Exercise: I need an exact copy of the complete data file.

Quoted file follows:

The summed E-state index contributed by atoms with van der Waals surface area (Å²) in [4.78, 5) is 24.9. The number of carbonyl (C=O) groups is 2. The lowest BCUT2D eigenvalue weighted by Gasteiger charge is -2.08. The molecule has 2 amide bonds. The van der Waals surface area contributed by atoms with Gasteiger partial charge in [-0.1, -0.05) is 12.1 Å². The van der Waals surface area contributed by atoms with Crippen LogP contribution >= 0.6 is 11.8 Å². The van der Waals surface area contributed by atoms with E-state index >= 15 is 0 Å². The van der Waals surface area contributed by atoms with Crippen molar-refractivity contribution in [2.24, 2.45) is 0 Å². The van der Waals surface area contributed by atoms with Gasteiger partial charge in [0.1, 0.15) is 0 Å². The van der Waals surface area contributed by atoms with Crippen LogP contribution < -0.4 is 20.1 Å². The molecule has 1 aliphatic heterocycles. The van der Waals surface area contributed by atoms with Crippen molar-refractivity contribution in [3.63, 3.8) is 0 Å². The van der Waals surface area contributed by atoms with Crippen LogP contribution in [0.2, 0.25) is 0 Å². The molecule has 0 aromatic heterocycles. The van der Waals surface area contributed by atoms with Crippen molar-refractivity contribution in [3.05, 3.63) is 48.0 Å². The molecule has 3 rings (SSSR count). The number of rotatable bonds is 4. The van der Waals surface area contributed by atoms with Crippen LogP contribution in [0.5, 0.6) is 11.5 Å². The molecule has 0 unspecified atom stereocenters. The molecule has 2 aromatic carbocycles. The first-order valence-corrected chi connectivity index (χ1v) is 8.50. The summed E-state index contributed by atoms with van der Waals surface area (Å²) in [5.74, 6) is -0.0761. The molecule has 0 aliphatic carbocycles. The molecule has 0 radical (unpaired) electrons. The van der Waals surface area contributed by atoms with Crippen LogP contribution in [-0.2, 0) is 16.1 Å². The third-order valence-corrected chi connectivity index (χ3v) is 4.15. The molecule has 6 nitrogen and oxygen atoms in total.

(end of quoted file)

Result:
The summed E-state index contributed by atoms with van der Waals surface area (Å²) in [4.78, 5) is 24.9. The number of carbonyl (C=O) groups is 2. The lowest BCUT2D eigenvalue weighted by Gasteiger charge is -2.08. The molecule has 2 amide bonds. The van der Waals surface area contributed by atoms with Gasteiger partial charge in [-0.1, -0.05) is 12.1 Å². The van der Waals surface area contributed by atoms with Crippen LogP contribution >= 0.6 is 11.8 Å². The van der Waals surface area contributed by atoms with E-state index >= 15 is 0 Å². The van der Waals surface area contributed by atoms with Crippen molar-refractivity contribution in [2.24, 2.45) is 0 Å². The van der Waals surface area contributed by atoms with Gasteiger partial charge in [0.1, 0.15) is 0 Å². The van der Waals surface area contributed by atoms with Crippen LogP contribution < -0.4 is 20.1 Å². The molecule has 1 aliphatic heterocycles. The van der Waals surface area contributed by atoms with Crippen molar-refractivity contribution in [3.63, 3.8) is 0 Å². The van der Waals surface area contributed by atoms with Crippen LogP contribution in [0.2, 0.25) is 0 Å². The molecule has 0 aromatic heterocycles. The van der Waals surface area contributed by atoms with Crippen molar-refractivity contribution in [3.05, 3.63) is 48.0 Å². The molecule has 3 rings (SSSR count). The number of rotatable bonds is 4. The van der Waals surface area contributed by atoms with Crippen LogP contribution in [0.5, 0.6) is 11.5 Å². The molecule has 0 unspecified atom stereocenters. The molecule has 2 aromatic carbocycles. The first-order valence-corrected chi connectivity index (χ1v) is 8.50. The summed E-state index contributed by atoms with van der Waals surface area (Å²) in [5.74, 6) is -0.0761. The molecule has 0 aliphatic carbocycles. The molecule has 0 radical (unpaired) electrons. The van der Waals surface area contributed by atoms with Crippen LogP contribution in [-0.2, 0) is 16.1 Å². The third-order valence-corrected chi connectivity index (χ3v) is 4.15. The molecule has 6 nitrogen and oxygen atoms in total.